President Bartlet (Martin Sheen) is furious about a plane carrying his personal physician being downed in the Middle East. After initially requesting a retaliatory attack that would kill a great many people, Bartlet’s military advisors try to convince him to take a more cautionary maneuver.

So, keep that in mind — one American dead in an attack against an American plane.  Here is what Sorkin would have the perfect Democrat president do under those circumstances (emphasis mine):

Bartlet: What’s the virtue of the proportional response?
Admiral Fitzwallace: I’m sorry?
Bartlet: What is the virtue of a proportional response? Why’s it good? They hit an airplane, so we hit a transmitter, right? That’s a proportional response.
Admiral Fitzwallace: Sir, in the case of Pericles 1 —
Bartlet: [talking over him] They hit a barracks, so we hit two transmitters.
Admiral Fitzwallace: That’s roughly it, yes, sir.
Bartlet: This is what we do. I mean, this is what we do.
Leo: Yes, sir, it’s what we do. It’s what we’ve always done.
Bartlet: Well, if it’s what we do, if it’s what we’ve always done, don’t they know we’re going to do it?
Leo: Sir, if you’d turn your attention to Pericles 1 —
Bartlet: I have turned my attention to Pericles 1. It’s two ammo dumps, an abandoned railroad bridge and a Syrian intelligence agency.
Admiral Fitzwallace: Those are four highly-rated targets, sir.
Bartlet: But they know we’re gonna do that. They know we’re gonna do that! Those areas have been abandoned for three days now. We know that from the satellite, right? We have the intelligence. [over Leo’s attempt to speak up] They did that, so we did this. It’s the cost of doing business. It’s been factored in, right?
Leo: Mr. President —
Bartlet: Am I right, or am I missing something here?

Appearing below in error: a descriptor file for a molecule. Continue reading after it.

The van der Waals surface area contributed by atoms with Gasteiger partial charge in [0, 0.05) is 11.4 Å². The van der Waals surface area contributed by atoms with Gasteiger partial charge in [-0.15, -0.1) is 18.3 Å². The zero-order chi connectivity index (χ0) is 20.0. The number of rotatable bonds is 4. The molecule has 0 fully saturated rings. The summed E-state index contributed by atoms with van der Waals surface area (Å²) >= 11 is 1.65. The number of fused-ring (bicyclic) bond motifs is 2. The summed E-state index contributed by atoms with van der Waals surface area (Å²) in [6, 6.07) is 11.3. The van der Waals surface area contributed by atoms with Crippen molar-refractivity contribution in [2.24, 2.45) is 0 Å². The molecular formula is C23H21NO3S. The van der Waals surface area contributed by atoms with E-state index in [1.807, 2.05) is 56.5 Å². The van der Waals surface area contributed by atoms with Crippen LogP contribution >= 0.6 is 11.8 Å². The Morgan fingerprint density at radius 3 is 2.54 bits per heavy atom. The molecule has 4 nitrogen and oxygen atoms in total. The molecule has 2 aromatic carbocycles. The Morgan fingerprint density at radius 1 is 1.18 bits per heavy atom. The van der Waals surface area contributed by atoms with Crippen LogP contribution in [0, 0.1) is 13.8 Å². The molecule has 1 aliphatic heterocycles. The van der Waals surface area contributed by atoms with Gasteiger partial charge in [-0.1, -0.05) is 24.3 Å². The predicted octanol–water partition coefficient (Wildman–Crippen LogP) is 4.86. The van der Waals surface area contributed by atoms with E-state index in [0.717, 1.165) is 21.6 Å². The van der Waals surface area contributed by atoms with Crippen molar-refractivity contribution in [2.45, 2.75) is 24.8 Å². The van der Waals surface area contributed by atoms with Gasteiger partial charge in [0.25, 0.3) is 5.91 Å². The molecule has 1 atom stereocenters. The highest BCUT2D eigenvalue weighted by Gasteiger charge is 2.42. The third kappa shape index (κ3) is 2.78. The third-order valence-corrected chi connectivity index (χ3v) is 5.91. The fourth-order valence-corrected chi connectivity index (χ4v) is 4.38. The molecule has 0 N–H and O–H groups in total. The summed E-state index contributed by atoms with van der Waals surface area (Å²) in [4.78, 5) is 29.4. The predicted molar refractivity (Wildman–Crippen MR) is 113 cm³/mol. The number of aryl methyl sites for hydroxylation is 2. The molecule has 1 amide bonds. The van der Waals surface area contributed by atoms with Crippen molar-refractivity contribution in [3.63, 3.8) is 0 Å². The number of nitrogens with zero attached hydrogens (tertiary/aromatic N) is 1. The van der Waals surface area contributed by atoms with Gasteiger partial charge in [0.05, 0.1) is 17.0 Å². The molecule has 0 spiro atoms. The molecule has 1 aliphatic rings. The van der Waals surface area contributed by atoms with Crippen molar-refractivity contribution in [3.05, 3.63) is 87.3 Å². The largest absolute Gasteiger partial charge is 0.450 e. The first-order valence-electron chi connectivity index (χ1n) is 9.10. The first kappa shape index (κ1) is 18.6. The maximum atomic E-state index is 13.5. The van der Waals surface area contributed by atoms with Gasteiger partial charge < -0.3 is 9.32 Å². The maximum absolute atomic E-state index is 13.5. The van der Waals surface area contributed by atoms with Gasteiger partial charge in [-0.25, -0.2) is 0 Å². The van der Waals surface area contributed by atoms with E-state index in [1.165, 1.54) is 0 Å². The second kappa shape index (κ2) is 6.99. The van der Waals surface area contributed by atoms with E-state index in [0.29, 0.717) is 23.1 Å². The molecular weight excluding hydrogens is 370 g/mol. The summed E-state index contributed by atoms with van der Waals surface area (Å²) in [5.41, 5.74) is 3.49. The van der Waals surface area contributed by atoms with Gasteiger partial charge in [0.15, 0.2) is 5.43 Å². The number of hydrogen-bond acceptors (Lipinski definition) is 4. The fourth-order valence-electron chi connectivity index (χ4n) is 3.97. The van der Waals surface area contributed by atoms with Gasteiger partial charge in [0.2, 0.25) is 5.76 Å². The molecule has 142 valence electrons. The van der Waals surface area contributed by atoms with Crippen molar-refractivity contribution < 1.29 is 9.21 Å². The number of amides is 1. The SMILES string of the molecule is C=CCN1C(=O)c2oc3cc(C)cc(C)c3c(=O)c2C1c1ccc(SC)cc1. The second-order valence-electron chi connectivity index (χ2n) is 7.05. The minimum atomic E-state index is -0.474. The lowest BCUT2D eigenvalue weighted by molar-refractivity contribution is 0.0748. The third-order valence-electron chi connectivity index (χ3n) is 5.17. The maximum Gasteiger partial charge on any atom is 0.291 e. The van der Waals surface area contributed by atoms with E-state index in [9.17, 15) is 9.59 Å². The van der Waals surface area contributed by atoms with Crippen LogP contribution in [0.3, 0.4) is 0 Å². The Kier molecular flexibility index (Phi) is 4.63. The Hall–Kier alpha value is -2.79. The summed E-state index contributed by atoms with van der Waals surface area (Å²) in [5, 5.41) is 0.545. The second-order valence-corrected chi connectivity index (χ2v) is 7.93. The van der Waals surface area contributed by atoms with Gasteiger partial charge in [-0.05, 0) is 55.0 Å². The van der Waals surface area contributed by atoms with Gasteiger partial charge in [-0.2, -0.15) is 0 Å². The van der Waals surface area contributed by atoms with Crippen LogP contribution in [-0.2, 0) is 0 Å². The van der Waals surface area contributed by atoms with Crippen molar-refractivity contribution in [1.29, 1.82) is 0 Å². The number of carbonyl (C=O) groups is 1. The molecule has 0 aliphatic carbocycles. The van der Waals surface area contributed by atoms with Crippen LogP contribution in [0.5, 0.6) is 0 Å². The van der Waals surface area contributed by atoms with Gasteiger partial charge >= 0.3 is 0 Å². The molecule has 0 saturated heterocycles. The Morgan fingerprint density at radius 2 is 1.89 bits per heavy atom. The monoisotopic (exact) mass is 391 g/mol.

Admiral Fitzwallace: No, sir. You’re right, sir.
Bartlet: Then I ask again, what is the virtue of a proportional response?
Admiral Fitzwallace: It isn’t virtuous, Mr. President. It’s all there is, sir.
Bartlet: It is not all there is.
Leo: Sir, Admiral Fitzwallace —
Admiral Fitzwallace: Excuse me, Leo…pardon me, Mr. President, just what else is there?
Bartlet: The disproportional response. Let the word ring forth, from this time and this place, gentlemen, you kill an American, any American, we don’t come back with a proportional response. We come back with total disaster! [He bangs the table]
General: Are you suggesting that we carpet-bomb Damascus?
Bartlet: I am suggesting, General, that you, and Admiral Fitzwallace, and Secretary Hutchinson, and the rest of the National Security Team take the next sixty minutes and put together an American response scenario that doesn’t make me think we’re just docking somebody’s damn allowance!

President Obama might want to start studying a few old episodes of The West Wing. Maybe if he familiarizes himself with it, he’ll figure out that it’s no response at all, let alone a “proportional one” to let the deaths of four Americans, including an Ambassador, get buried in order to hide the President’s (and his team’s) lies and mistakes.

By the way, if you have followed Sorkin’s career, you’ll know that he’s a drug-fueled genius with a true gift for words and a passion for using TV and movies to convince people of the Democrat Party’s virtues.  He also runs to the well a few too many times:

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  • jj

    If only Lindsey Graham were something other than a horse’s ass himself I might believe there’s an outside chance of getting somewhere.